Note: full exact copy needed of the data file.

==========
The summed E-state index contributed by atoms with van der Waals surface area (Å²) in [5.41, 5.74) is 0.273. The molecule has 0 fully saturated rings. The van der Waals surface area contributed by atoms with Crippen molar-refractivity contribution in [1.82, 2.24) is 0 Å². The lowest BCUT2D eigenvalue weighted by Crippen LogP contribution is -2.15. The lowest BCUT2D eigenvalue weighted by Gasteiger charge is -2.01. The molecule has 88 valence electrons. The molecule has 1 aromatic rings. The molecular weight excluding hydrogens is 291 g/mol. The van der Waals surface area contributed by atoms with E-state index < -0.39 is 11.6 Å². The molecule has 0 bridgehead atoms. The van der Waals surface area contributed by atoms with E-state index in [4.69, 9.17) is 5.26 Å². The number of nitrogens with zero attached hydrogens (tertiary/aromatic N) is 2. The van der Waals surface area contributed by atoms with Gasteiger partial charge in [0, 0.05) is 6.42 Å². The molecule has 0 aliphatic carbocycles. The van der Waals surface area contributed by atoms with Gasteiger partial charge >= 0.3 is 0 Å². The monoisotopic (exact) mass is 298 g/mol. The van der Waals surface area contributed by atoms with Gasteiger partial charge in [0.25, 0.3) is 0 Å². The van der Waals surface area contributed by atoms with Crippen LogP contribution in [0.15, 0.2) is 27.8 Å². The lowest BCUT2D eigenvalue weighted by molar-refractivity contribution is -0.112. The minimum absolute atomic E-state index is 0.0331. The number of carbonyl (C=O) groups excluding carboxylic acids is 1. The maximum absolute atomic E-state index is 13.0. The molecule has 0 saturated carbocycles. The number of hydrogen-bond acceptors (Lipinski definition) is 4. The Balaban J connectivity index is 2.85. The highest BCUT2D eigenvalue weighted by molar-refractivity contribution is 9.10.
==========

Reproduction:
The summed E-state index contributed by atoms with van der Waals surface area (Å²) in [5.41, 5.74) is 0.273. The molecule has 0 fully saturated rings. The van der Waals surface area contributed by atoms with Crippen molar-refractivity contribution in [1.82, 2.24) is 0 Å². The lowest BCUT2D eigenvalue weighted by Crippen LogP contribution is -2.15. The lowest BCUT2D eigenvalue weighted by Gasteiger charge is -2.01. The molecule has 88 valence electrons. The molecule has 1 aromatic rings. The molecular weight excluding hydrogens is 291 g/mol. The van der Waals surface area contributed by atoms with E-state index < -0.39 is 11.6 Å². The molecule has 0 bridgehead atoms. The van der Waals surface area contributed by atoms with E-state index in [4.69, 9.17) is 5.26 Å². The number of nitrogens with zero attached hydrogens (tertiary/aromatic N) is 2. The van der Waals surface area contributed by atoms with Gasteiger partial charge in [0, 0.05) is 6.42 Å². The molecule has 0 aliphatic carbocycles. The van der Waals surface area contributed by atoms with Gasteiger partial charge >= 0.3 is 0 Å². The monoisotopic (exact) mass is 298 g/mol. The van der Waals surface area contributed by atoms with Gasteiger partial charge in [0.25, 0.3) is 0 Å². The van der Waals surface area contributed by atoms with Crippen LogP contribution in [0.15, 0.2) is 27.8 Å². The lowest BCUT2D eigenvalue weighted by molar-refractivity contribution is -0.112. The minimum absolute atomic E-state index is 0.0331. The number of carbonyl (C=O) groups excluding carboxylic acids is 1. The maximum absolute atomic E-state index is 13.0. The molecule has 0 saturated carbocycles. The number of hydrogen-bond acceptors (Lipinski definition) is 4. The Balaban J connectivity index is 2.85. The highest BCUT2D eigenvalue weighted by molar-refractivity contribution is 9.10.